In an earlier Blog I offered 11 tips for doing more successful online surveys. Tip 2 was:
- Get the research question right. Know what you really want to know and how you will use the information in decision support.
Two of the marketing texts I have on my bookshelf quote the same adage on this topic. So, I will continue this potentially plagiaristic tradition and quote them: “a problem well defined is half solved.”
Think back to the research papers you had to do in high school and college, and you’ll get a sense of how the research question should work. First it needs to capture the specific information need for your organization. But it also needs to be narrow enough to focus the research so your survey doesn’t end up taking 30 minutes to complete and generate data that confuses the issue at hand.
In my last Blog I discussed an imaginary case in which a not for profit organization’s donations were going down. We determined that our research needed to identify which scenario was drying up funding (fewer funders, funders giving less, fewer new funders, etc.), and once we’d determined that, we would do research with the right group to determine why their behavior had changed and what we needed to do to get them to give at previous or higher levels.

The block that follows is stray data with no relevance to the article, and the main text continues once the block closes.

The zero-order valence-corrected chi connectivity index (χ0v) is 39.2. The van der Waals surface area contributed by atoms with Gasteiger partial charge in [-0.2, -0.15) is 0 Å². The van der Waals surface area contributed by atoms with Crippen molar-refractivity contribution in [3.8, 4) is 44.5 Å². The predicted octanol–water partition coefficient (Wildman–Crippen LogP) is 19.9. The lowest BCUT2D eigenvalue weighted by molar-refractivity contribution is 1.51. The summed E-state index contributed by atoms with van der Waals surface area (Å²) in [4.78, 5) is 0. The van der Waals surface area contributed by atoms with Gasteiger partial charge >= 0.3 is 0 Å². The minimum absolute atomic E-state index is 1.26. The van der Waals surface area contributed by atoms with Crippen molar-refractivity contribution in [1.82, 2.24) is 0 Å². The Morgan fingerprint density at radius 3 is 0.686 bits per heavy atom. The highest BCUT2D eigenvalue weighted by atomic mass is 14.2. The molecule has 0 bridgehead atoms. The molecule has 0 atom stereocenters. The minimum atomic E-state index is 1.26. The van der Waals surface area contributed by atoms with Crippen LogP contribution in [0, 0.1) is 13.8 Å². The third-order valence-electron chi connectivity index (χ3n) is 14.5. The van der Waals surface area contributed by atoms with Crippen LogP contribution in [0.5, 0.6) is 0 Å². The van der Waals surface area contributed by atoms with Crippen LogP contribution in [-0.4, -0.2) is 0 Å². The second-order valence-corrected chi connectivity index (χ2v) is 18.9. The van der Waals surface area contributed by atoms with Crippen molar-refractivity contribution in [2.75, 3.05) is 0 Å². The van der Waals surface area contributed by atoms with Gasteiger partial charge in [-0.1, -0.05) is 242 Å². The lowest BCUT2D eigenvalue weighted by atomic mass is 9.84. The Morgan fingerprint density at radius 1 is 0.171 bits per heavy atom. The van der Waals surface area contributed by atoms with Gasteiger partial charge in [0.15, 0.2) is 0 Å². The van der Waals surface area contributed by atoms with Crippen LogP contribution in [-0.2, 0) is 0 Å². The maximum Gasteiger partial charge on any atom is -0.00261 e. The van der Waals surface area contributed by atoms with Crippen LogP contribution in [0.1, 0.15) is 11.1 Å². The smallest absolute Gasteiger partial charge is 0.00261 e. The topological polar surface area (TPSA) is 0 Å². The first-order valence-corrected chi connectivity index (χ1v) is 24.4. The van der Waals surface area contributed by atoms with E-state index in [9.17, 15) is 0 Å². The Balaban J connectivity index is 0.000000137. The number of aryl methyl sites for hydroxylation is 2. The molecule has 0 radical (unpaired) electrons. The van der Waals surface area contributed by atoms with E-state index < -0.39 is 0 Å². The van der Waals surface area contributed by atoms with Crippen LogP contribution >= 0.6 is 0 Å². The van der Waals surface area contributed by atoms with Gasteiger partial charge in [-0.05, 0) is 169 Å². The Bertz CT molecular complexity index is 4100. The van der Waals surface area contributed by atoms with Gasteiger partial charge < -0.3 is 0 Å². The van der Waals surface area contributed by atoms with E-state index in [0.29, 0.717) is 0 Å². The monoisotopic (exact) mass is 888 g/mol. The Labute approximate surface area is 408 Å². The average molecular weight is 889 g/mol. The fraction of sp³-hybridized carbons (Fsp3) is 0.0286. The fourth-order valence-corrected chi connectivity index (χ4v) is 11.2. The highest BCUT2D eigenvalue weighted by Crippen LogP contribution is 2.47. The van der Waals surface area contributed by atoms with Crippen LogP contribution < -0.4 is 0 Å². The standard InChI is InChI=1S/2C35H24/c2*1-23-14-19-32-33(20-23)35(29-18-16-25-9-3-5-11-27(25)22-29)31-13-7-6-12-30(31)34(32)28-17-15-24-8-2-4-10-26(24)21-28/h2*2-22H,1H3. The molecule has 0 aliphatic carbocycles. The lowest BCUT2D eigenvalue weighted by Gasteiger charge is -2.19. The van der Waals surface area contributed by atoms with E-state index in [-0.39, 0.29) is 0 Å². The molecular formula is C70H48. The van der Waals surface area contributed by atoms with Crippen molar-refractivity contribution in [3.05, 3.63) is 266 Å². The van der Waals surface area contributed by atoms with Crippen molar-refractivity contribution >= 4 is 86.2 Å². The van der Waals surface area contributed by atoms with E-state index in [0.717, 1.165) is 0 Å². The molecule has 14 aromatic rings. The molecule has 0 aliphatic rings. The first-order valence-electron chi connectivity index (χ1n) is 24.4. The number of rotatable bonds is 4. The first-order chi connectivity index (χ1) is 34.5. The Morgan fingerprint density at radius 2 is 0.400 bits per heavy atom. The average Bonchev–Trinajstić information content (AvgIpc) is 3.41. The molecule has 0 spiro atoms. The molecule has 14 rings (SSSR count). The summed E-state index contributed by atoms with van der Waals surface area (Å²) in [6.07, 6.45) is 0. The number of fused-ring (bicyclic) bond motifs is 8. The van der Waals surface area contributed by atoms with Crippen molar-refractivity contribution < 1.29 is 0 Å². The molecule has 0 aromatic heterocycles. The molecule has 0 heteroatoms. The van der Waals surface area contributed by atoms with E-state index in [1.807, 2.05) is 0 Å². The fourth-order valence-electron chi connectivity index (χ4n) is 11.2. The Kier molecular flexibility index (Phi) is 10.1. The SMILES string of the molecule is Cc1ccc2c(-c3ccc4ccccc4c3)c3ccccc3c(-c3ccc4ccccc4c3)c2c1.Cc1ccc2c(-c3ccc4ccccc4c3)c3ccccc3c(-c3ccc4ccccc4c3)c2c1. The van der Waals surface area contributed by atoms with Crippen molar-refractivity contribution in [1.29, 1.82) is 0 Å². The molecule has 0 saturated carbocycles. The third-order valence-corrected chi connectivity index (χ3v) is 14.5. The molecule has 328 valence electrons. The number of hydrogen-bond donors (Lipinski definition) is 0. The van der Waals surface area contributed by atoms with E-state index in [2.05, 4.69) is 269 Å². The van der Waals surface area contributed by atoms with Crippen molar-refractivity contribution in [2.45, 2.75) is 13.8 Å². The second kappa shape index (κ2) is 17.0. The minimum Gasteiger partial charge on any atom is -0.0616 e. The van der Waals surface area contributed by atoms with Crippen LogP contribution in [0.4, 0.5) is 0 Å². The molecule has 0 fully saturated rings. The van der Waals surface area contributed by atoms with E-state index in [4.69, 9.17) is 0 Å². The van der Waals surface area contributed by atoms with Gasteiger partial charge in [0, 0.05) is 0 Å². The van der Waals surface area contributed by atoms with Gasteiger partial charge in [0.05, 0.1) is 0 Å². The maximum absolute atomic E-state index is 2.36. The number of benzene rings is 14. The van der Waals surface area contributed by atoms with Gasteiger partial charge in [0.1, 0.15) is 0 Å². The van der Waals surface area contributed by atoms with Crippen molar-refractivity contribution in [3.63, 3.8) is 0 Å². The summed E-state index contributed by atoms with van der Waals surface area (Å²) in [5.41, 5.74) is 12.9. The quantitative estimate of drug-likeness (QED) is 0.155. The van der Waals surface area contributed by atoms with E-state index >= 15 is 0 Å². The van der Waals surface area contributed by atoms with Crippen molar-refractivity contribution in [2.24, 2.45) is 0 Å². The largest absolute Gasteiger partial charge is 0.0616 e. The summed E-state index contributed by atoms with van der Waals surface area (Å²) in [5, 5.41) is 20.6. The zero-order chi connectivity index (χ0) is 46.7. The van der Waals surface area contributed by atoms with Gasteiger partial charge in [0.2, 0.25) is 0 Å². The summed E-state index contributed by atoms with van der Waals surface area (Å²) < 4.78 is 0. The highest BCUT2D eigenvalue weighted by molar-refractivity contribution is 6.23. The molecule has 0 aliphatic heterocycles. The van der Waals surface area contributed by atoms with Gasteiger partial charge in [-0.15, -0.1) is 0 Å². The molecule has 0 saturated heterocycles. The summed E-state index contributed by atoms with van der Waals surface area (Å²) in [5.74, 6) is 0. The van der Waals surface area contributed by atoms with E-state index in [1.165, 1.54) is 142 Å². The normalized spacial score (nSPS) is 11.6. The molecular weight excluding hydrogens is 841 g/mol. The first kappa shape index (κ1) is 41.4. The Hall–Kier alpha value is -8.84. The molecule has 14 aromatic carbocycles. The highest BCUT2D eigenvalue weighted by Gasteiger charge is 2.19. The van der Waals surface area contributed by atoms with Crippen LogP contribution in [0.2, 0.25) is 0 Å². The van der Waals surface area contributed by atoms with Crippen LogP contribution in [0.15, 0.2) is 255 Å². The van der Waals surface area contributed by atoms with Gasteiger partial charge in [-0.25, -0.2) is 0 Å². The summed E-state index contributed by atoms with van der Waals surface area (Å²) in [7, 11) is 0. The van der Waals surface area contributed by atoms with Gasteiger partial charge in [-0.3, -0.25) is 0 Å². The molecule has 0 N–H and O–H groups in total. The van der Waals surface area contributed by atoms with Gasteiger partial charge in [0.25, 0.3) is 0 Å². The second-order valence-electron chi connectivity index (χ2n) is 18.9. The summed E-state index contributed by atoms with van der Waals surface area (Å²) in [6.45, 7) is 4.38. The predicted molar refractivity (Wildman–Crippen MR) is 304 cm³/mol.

I’d like to point out that the first part of this research–determining which scenario was responsible for the loss of funding–would almost certainly be research into the data the organization already has. It would be applying analytics to the organization’s receipt records. So this wouldn’t be an external survey but would generate information essential to asking the right research questions and creating a successful survey. This is an important principle: we should take advantage of all the data we have to enrich our understanding of business situations.
So the research questions we would want to address in our followup research are:
- “Why are funders no longer giving the same amounts they used to (or why are fewer funders giving)?”
- “What can we do to turn this around?”
We’d probably want to start with some one-on-one interviews to get a list of reasons why and actions we could take to reverse the situation so we could then survey the right target and determine which reasons and actions are most important to respondents. The answers to these questions likely will be rife with both policy and communications implications.
While we are at it, we might add the question
- “What communications channels are most appropriate for reaching funders?”
The Right Questions Focus the Research
So we have three questions that will focus our survey. We’ve also done background research to ensure we know which set of stakeholders we should be doing our research with. By formulating clear research questions we have given ourselves a solid base for a successful survey.